Nobody will ever tell you their salary. That is generally because it is less than they would like you to believe.

Professors lie through their teeth about the salaries offered to their graduates. The higher the claim starting salary, the greater the number of new students they can attract.

Reporters focus on high salaries and wages because the fashion-story right now is that there is a shortage of mining graduates and because it is easier to write about success than to write about true averages.

These three personal opinion-observations are prompted by the following report from a Spokane newspaper. I repeat the report in its entirety. Then I repeat comments on mining salaries from a colleague who does not believe the report. You will have to make up your own mind as to whether the reporter or my colleague’s opinions are correct.

Spokesman Review – May 10, 2008

Geology degree a hot commodity - High cost of metals, oil gives new graduates host of options by Shawn Vestal Staff writer

It's a good time to be a geology major.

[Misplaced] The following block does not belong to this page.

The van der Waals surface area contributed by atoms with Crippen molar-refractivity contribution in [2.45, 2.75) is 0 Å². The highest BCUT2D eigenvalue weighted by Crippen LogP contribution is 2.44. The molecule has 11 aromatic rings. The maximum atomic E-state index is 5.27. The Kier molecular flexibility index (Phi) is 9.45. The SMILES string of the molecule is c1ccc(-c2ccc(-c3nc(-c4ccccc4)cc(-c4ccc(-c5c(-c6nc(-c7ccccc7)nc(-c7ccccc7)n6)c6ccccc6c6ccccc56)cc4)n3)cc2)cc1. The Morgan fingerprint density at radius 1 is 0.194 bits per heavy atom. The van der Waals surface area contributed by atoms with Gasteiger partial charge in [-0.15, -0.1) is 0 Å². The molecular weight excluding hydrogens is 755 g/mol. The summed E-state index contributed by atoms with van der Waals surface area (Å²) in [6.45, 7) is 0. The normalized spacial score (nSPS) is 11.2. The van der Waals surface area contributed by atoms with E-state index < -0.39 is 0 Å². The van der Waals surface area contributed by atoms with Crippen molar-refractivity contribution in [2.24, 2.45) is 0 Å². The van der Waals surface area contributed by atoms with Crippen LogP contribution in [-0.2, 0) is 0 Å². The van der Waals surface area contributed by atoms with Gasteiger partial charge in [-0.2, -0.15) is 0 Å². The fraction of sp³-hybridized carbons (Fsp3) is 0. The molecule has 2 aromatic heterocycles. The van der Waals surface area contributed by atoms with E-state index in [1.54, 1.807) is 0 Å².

Graduates in the field are facing lucrative opportunities as they enter the job market, thanks to record metals and oil prices. The average pay for a petroleum geologist with two years experience or less has risen about 60 percent in the past eight years.

"This year it's just booming," said Peter Isaacson, professor of geological sciences at the University of Idaho. "It's really going great guns."

Students in Isaacson's programs – some of whom will graduate today – can choose among jobs and salaries that would make many other graduates salivate. Some students may get signing bonuses.

"We simply cannot provide enough graduates to meet industry demand," Isaacson said. "Bachelor of science graduates are being snapped up. I've never seen this before in my career. Currently, new hires are starting with salaries ranging from $80,000 to $140,000, depending on the degree."

The average salary for new petroleum geologists has climbed above $80,000, according to a survey by the American Association of Petroleum Geologists. Salaries are similar in the mining industry.

Judd Case, dean of the college of science, health and engineering at Eastern Washington University, said the job market is drawing more students to the field. EWU is also resurrecting a master's program in geology because of the growing demand.